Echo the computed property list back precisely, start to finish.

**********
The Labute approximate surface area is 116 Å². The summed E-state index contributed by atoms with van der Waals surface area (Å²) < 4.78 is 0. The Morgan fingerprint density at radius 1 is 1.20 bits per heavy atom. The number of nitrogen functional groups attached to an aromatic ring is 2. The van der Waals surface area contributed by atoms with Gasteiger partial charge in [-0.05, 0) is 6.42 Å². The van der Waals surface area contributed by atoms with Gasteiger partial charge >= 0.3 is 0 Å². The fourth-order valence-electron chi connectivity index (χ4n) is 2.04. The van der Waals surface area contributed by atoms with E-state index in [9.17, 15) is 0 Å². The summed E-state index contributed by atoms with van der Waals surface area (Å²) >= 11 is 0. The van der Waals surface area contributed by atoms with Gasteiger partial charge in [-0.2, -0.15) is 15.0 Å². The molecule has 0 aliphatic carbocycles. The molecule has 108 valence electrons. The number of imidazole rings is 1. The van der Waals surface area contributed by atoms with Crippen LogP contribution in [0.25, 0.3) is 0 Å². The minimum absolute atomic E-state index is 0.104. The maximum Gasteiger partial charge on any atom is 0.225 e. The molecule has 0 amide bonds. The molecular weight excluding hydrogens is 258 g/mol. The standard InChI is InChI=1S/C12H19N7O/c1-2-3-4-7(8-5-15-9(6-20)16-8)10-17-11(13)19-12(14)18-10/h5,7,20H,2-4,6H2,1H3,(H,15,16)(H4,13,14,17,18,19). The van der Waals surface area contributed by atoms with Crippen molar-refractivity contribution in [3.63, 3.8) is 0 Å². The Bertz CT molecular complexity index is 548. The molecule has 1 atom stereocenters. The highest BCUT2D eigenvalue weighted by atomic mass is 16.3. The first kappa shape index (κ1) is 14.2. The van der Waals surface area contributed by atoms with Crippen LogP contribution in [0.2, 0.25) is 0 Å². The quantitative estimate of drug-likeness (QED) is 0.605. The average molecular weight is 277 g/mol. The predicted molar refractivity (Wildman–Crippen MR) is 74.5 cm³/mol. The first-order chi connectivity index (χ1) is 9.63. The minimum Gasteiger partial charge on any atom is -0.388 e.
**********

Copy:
The Labute approximate surface area is 116 Å². The summed E-state index contributed by atoms with van der Waals surface area (Å²) < 4.78 is 0. The Morgan fingerprint density at radius 1 is 1.20 bits per heavy atom. The number of nitrogen functional groups attached to an aromatic ring is 2. The van der Waals surface area contributed by atoms with Gasteiger partial charge in [-0.05, 0) is 6.42 Å². The van der Waals surface area contributed by atoms with Gasteiger partial charge >= 0.3 is 0 Å². The fourth-order valence-electron chi connectivity index (χ4n) is 2.04. The van der Waals surface area contributed by atoms with E-state index in [9.17, 15) is 0 Å². The summed E-state index contributed by atoms with van der Waals surface area (Å²) >= 11 is 0. The van der Waals surface area contributed by atoms with Gasteiger partial charge in [-0.2, -0.15) is 15.0 Å². The molecule has 0 aliphatic carbocycles. The molecule has 108 valence electrons. The number of imidazole rings is 1. The van der Waals surface area contributed by atoms with Crippen LogP contribution in [0.25, 0.3) is 0 Å². The minimum absolute atomic E-state index is 0.104. The maximum Gasteiger partial charge on any atom is 0.225 e. The molecule has 0 amide bonds. The molecular weight excluding hydrogens is 258 g/mol. The standard InChI is InChI=1S/C12H19N7O/c1-2-3-4-7(8-5-15-9(6-20)16-8)10-17-11(13)19-12(14)18-10/h5,7,20H,2-4,6H2,1H3,(H,15,16)(H4,13,14,17,18,19). The van der Waals surface area contributed by atoms with Crippen molar-refractivity contribution in [3.63, 3.8) is 0 Å². The Bertz CT molecular complexity index is 548. The molecule has 1 atom stereocenters. The highest BCUT2D eigenvalue weighted by atomic mass is 16.3. The first kappa shape index (κ1) is 14.2. The van der Waals surface area contributed by atoms with Crippen LogP contribution in [0.2, 0.25) is 0 Å². The quantitative estimate of drug-likeness (QED) is 0.605. The average molecular weight is 277 g/mol. The predicted molar refractivity (Wildman–Crippen MR) is 74.5 cm³/mol. The first-order chi connectivity index (χ1) is 9.63. The minimum Gasteiger partial charge on any atom is -0.388 e.